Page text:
Norway Cuts 2019 Oil Output Forecast to Lowest in 30 Years
Date posted: 14.01.2019
Norway’s oil regulator reduced its forecast for production this year, predicting crude output could drop to the lowest in three decades before recovering in 2020.
- Oil output of 82.2 million cubic meters, or 1.42 million barrels a day, would be the lowest since 1988. The forecast compares to actual production of 86.2 million last year, and is down from an earlier estimate of 87.2 million.
- NPD says oil output was affected by new developments becoming more complex than anticipated and that fewer than expected wells have been drilled. Director General Bente Nyland added in an interview that delays and issues on new projects in 2018 would continue to affect output this year, forcing a reduction in the production forecast.
- The NPD expects oil companies to drill 53 exploration wells offshore Norway in 2019, unchanged from last year, as the industry recovers from a recent downturn.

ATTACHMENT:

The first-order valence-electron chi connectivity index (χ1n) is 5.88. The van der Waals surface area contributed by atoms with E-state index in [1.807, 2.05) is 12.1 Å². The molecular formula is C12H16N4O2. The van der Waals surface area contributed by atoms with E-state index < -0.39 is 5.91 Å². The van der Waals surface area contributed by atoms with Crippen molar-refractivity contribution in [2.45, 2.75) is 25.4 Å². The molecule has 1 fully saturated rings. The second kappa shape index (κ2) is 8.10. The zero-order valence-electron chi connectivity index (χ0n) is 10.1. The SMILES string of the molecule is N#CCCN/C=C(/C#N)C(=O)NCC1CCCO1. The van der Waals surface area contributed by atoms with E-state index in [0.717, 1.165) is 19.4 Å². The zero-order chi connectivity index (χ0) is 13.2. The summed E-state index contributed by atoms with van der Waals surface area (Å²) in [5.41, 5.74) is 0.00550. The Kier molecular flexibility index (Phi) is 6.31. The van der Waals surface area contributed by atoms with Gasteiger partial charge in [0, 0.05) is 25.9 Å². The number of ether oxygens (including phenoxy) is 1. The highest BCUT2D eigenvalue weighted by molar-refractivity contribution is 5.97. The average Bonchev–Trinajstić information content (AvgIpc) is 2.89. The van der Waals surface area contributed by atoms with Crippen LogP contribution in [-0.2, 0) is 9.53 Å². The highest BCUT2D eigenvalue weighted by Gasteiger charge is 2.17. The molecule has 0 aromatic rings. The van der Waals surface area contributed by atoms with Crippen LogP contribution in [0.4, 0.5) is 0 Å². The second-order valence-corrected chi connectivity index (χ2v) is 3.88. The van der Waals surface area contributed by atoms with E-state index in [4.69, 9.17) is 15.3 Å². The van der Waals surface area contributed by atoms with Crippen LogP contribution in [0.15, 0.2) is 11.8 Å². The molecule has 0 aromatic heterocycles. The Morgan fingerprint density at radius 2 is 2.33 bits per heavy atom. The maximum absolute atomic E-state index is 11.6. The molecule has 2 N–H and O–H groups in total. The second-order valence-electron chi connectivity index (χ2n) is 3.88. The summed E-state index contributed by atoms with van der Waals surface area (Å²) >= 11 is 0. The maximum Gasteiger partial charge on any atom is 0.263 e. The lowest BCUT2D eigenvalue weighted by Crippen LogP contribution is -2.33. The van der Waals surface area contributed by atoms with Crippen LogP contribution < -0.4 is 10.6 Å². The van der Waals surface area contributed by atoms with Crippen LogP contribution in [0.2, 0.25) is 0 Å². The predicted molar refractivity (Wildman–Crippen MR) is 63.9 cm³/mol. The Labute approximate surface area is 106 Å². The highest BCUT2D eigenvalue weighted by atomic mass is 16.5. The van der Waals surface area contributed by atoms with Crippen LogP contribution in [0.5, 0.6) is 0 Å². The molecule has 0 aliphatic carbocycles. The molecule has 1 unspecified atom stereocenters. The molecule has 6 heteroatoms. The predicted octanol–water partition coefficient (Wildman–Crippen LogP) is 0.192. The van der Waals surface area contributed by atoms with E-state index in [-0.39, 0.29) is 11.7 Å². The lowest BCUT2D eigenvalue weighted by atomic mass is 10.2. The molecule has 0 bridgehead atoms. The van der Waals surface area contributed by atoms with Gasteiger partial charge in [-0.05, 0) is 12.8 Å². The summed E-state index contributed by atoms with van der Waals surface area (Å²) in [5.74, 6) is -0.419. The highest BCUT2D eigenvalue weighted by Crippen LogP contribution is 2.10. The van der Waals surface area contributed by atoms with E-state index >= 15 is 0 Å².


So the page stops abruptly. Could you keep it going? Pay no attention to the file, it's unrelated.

- Investments in the offshore industry are set to rise 13 percent in 2019 to more than 140 billion kroner, excluding exploration.
- The forecasts confirm that Norway’s oil industry is in full recovery mode, thanks to higher commodity prices but also drastic cost cuts that have made more projects profitable, even considering the recent relapse in crude prices. Still, the NPD again warned that the industry faces a slowdown toward the middle of the next decade due to a lack of new, big projects.